Initially working with a consortium of three collections of person/name data, SNAP will expand through additional partners and datasets from the academic, heritage, and commercial sectors in the early stages of the project. Assistance for the inclusion of new datasets will be provided by the project team, as part of the mechanism to test and refine the proposed data models, ontologies and schemas. These models build on existing work in the field (see Research Context) as well as being designed specifically for this data type, for compatibility and suitability across differently formatted collections. The model's fitness of purpose will be further tested through building distribution and visualization tools, with Web services (see WP3) on top of them; experimenting with the generation of data through computational techniques to leverage the new connections made for new research questions; and expanding our existing, combined dataset with new entities, identifications and connections drawn from inscriptions.

The combined datasets that the project will initially be focusing on contain over 400,000 identified person-like entities and a similar number of attestations, name-entities and annotations records. This number will rapidly expand with the creation of the entities and relationships required by the project model and through the addition of new material and datasets. We envision that the project will be working with over one million entities (persons, names, person-like entities) and their associated statements of relationship, reference and description. These records are not only big data in their own terms but represent a significant portion of the personal data available for the domain and period under investigation. As such this project has the capacity to transform the way that we understand and interact with the data and the related scholarship in the area.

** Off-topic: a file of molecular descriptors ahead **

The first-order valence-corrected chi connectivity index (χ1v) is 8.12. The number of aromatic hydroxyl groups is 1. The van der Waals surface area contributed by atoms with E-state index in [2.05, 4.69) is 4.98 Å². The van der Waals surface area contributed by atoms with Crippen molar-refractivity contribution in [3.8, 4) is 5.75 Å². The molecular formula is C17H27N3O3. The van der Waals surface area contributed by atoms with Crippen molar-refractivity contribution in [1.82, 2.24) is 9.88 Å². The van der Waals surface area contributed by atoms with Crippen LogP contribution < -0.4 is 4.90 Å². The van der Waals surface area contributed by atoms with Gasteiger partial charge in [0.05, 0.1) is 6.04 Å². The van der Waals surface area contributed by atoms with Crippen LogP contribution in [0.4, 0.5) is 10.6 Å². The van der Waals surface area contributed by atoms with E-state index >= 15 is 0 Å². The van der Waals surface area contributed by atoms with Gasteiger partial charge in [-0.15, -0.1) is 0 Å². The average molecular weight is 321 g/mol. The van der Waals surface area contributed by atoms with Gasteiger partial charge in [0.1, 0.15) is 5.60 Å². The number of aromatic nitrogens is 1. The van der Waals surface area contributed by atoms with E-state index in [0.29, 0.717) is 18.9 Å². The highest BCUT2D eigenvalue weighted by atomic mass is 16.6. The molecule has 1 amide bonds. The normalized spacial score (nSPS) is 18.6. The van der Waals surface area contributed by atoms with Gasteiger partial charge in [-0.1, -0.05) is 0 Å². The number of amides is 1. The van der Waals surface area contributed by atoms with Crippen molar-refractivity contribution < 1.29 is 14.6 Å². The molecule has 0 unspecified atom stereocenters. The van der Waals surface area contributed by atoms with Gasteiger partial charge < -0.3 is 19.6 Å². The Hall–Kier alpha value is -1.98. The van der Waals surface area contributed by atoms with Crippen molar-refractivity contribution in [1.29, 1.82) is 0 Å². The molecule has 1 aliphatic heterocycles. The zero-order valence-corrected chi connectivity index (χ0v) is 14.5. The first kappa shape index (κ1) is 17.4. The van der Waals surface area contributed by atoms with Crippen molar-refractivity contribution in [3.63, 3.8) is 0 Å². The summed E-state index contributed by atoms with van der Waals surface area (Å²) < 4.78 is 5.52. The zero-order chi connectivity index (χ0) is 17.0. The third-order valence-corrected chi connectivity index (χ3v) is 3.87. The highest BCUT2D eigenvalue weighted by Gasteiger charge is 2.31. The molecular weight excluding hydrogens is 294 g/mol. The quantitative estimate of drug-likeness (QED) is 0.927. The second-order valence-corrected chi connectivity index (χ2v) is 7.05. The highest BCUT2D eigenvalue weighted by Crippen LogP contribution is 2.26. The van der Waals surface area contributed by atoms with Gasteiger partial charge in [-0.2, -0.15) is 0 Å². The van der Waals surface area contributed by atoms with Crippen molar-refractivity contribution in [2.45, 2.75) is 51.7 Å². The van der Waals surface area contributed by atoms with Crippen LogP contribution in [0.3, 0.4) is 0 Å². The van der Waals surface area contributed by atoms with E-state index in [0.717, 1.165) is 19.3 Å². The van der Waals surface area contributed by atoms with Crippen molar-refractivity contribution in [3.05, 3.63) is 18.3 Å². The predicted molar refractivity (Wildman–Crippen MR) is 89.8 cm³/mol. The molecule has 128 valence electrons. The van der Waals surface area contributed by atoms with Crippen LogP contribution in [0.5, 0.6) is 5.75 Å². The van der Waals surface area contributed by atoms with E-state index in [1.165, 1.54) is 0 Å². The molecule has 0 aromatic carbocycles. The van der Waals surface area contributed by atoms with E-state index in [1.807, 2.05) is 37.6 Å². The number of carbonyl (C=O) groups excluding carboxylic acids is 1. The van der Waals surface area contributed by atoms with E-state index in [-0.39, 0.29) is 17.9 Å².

This project will be a proof of concept work; a much larger project will be required to integrate the world of classical prosopography comprehensively, to expand further connections with historical person data from other periods and places, and to test the data models proposed against the more ambitious world of Linked Data as a whole. The project includes a significant time commitment to disseminate and publish the results, both in terms of the ontologies and schemata, guidelines for new projects wanting to participate, and historical articles on information gleaned from this research.

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Conference Info


ADHO - 2014
"Digital Cultural Empowerment"

Hosted at École Polytechnique Fédérale de Lausanne (EPFL), Université de Lausanne

Lausanne, Switzerland

July 7, 2014 - July 12, 2014

377 works by 898 authors indexed

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Conference website:

Attendance: 750 delegates according to Nyhan 2016

Series: ADHO (9)

Organizers: ADHO